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Assessment Opinion

Behind the NAEP Results

By Robert Rothman — May 09, 2014 2 min read
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The latest results of the National Assessment of Educational Progress (NAEP), released this week, showed that twelfth graders did not improve their performance at all in reading or mathematics since 2009. This finding is consistent with that of the Programme for International Student Assessment (PISA), released last December, and it has occasioned some concern about why high school students’ performance seems so stagnant. Lest I be accused of “misnaepery,” I won’t venture any speculation about what these results “prove.”

Beyond the trends over time, NAEP also provides a lot of information on what students know and can do. And the results here also cause concern. Too few students--months away from higher education or the workplace--can demonstrate the abilities they will need to succeed after high school.

On the reading test, for example, most students did well on questions that involved literal interpretation. For example, one question presented an essay entitled “Fun,” by Suzanne Britt Jordan, and asked students what the author meant when she says “Fun is a rare jewel.” Some 78 percent of students answered that correctly.

By contrast, students had more trouble with finding evidence from texts to support conclusions, and to make more nuanced interpretations. In one passage, students read Theodore Roosevelt’s inaugural address. Students were asked: “Roosevelt begins his address by saying, ‘no people on Earth have more cause to be thankful than ours.’ According to Roosevelt, what are two specific reasons the American people at that time had to be thankful?” Just over half--55 percent--of students answered that correctly.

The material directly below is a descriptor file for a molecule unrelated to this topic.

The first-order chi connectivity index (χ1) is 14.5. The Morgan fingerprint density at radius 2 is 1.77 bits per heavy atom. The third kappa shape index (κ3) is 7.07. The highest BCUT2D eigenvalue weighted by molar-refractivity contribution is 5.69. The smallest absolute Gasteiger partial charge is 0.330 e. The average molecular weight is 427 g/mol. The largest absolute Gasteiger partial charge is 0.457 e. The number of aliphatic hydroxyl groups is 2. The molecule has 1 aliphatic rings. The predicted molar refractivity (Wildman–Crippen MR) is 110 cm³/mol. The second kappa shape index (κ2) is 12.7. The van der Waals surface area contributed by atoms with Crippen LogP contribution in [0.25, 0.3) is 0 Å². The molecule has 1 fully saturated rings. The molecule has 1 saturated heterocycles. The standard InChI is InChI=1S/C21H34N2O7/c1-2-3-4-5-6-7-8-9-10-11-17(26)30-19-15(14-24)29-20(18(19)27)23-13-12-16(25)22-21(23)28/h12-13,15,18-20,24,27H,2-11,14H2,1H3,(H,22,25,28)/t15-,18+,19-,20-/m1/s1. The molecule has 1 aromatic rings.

And only 41 percent could state what the following paragraph reveals about Roosevelt’s view of how the United States should relate to foreign countries:

But justice and generosity in a nation, as in an individual, count most when shown not by the weak but by the strong. While ever careful to refrain from wrongdoing others, we must be no less insistent that we are not wronged ourselves. We wish peace, but we wish the peace of justice, the peace of righteousness. We wish it because we think it is right and not because we are afraid. No weak nation that acts manfully and justly should ever have cause to fear us, and no strong power should ever be able to single us out as a subject for insolent aggression.

In mathematics, the story is similar. Almost two-thirds of twelfth graders could read a scatterplot. But only a fourth could write a formula based on data on a spreadsheet.

One could quibble about these particular test questions, but the competencies they measure--using evidence to support conclusions, creating mathematical models--are important ones for students to develop. It is cause for concern when fewer than half of twelfth graders--students who are about to graduate from high school--can demonstrate them.

NAEP provides little information about why students have difficulty with those kinds of problems. But the assessment data shows the extent of the challenge. Now it is up to researchers, educators, and policy makers to figure out what to do about it.

The opinions expressed in Learning Deeply are strictly those of the author(s) and do not reflect the opinions or endorsement of Editorial Projects in Education, or any of its publications.


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